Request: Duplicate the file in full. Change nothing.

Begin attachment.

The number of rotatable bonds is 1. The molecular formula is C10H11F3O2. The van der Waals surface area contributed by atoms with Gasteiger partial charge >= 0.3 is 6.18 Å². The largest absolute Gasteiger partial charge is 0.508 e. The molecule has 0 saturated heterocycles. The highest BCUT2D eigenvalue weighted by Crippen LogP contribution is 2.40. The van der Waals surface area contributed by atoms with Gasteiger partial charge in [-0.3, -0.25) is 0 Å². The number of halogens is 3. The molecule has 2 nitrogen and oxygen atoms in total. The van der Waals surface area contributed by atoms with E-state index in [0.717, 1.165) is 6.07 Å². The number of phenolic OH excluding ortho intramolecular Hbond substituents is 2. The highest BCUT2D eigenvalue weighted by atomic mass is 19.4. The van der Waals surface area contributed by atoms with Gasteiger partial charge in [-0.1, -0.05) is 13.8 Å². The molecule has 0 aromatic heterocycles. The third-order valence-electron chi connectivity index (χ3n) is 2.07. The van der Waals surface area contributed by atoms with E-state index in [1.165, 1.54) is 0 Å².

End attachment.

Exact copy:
The number of rotatable bonds is 1. The molecular formula is C10H11F3O2. The van der Waals surface area contributed by atoms with Gasteiger partial charge >= 0.3 is 6.18 Å². The largest absolute Gasteiger partial charge is 0.508 e. The molecule has 0 saturated heterocycles. The highest BCUT2D eigenvalue weighted by Crippen LogP contribution is 2.40. The van der Waals surface area contributed by atoms with Gasteiger partial charge in [-0.3, -0.25) is 0 Å². The number of halogens is 3. The molecule has 2 nitrogen and oxygen atoms in total. The van der Waals surface area contributed by atoms with E-state index in [0.717, 1.165) is 6.07 Å². The number of phenolic OH excluding ortho intramolecular Hbond substituents is 2. The highest BCUT2D eigenvalue weighted by atomic mass is 19.4. The van der Waals surface area contributed by atoms with Gasteiger partial charge in [-0.1, -0.05) is 13.8 Å². The molecule has 0 aromatic heterocycles. The third-order valence-electron chi connectivity index (χ3n) is 2.07. The van der Waals surface area contributed by atoms with E-state index in [1.165, 1.54) is 0 Å².